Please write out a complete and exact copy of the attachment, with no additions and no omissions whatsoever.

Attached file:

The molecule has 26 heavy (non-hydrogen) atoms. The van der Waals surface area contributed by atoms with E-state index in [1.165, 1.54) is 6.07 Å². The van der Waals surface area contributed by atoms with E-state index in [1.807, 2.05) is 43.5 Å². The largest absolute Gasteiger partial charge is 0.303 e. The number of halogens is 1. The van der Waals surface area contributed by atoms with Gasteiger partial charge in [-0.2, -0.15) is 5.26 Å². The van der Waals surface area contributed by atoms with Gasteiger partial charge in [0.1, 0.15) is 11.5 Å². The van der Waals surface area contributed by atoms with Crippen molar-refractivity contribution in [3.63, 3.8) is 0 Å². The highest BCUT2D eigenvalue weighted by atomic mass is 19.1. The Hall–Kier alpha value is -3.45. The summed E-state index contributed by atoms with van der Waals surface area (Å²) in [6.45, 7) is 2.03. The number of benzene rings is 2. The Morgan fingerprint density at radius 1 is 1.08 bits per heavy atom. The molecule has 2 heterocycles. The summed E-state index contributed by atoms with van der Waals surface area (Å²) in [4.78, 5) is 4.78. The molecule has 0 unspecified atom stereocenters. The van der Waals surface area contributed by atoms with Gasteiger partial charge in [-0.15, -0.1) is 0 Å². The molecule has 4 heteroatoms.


The molecule has 26 heavy (non-hydrogen) atoms. The van der Waals surface area contributed by atoms with E-state index in [1.165, 1.54) is 6.07 Å². The van der Waals surface area contributed by atoms with E-state index in [1.807, 2.05) is 43.5 Å². The largest absolute Gasteiger partial charge is 0.303 e. The number of halogens is 1. The van der Waals surface area contributed by atoms with Gasteiger partial charge in [-0.2, -0.15) is 5.26 Å². The van der Waals surface area contributed by atoms with Gasteiger partial charge in [0.1, 0.15) is 11.5 Å². The van der Waals surface area contributed by atoms with Crippen molar-refractivity contribution in [3.63, 3.8) is 0 Å². The highest BCUT2D eigenvalue weighted by atomic mass is 19.1. The Hall–Kier alpha value is -3.45. The summed E-state index contributed by atoms with van der Waals surface area (Å²) in [6.45, 7) is 2.03. The number of benzene rings is 2. The Morgan fingerprint density at radius 1 is 1.08 bits per heavy atom. The molecule has 2 heterocycles. The summed E-state index contributed by atoms with van der Waals surface area (Å²) in [4.78, 5) is 4.78. The molecule has 0 unspecified atom stereocenters. The van der Waals surface area contributed by atoms with Gasteiger partial charge in [-0.15, -0.1) is 0 Å². The molecule has 4 heteroatoms.